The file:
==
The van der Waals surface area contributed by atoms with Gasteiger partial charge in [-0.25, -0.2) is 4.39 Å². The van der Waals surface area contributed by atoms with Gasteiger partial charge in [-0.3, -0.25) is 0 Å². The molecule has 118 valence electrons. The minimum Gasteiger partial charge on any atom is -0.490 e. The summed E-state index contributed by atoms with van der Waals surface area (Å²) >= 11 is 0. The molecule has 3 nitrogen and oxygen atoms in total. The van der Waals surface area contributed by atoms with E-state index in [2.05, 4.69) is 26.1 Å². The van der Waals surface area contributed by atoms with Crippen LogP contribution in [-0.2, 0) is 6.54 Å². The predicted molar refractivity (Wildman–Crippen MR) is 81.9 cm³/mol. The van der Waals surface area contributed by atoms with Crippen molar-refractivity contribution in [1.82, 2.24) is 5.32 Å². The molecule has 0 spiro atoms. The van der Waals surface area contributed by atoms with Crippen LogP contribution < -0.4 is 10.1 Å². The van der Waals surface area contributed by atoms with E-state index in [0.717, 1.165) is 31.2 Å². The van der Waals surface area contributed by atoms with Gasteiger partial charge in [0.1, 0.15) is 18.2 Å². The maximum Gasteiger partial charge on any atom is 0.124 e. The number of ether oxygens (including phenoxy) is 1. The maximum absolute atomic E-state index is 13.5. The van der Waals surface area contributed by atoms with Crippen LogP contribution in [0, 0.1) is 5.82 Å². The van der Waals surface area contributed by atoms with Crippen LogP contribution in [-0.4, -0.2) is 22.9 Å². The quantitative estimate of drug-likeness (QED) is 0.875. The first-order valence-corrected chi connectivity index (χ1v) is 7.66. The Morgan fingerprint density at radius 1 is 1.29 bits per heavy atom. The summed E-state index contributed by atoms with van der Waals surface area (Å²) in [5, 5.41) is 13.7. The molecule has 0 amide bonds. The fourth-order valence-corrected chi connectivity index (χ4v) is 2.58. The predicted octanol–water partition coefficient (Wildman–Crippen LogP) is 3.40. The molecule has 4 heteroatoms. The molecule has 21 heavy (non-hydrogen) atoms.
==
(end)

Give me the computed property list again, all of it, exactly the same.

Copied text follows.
The van der Waals surface area contributed by atoms with Gasteiger partial charge in [-0.25, -0.2) is 4.39 Å². The van der Waals surface area contributed by atoms with Gasteiger partial charge in [-0.3, -0.25) is 0 Å². The molecule has 118 valence electrons. The minimum Gasteiger partial charge on any atom is -0.490 e. The summed E-state index contributed by atoms with van der Waals surface area (Å²) >= 11 is 0. The molecule has 3 nitrogen and oxygen atoms in total. The van der Waals surface area contributed by atoms with E-state index in [2.05, 4.69) is 26.1 Å². The van der Waals surface area contributed by atoms with Crippen LogP contribution in [-0.2, 0) is 6.54 Å². The predicted molar refractivity (Wildman–Crippen MR) is 81.9 cm³/mol. The van der Waals surface area contributed by atoms with Crippen molar-refractivity contribution in [1.82, 2.24) is 5.32 Å². The molecule has 0 spiro atoms. The van der Waals surface area contributed by atoms with Crippen LogP contribution < -0.4 is 10.1 Å². The van der Waals surface area contributed by atoms with E-state index in [0.717, 1.165) is 31.2 Å². The van der Waals surface area contributed by atoms with Gasteiger partial charge in [0.1, 0.15) is 18.2 Å². The maximum Gasteiger partial charge on any atom is 0.124 e. The number of ether oxygens (including phenoxy) is 1. The maximum absolute atomic E-state index is 13.5. The van der Waals surface area contributed by atoms with Crippen LogP contribution in [0, 0.1) is 5.82 Å². The van der Waals surface area contributed by atoms with Crippen LogP contribution in [-0.4, -0.2) is 22.9 Å². The quantitative estimate of drug-likeness (QED) is 0.875. The first-order valence-corrected chi connectivity index (χ1v) is 7.66. The Morgan fingerprint density at radius 1 is 1.29 bits per heavy atom. The summed E-state index contributed by atoms with van der Waals surface area (Å²) in [5, 5.41) is 13.7. The molecule has 0 amide bonds. The fourth-order valence-corrected chi connectivity index (χ4v) is 2.58. The predicted octanol–water partition coefficient (Wildman–Crippen LogP) is 3.40. The molecule has 4 heteroatoms. The molecule has 21 heavy (non-hydrogen) atoms.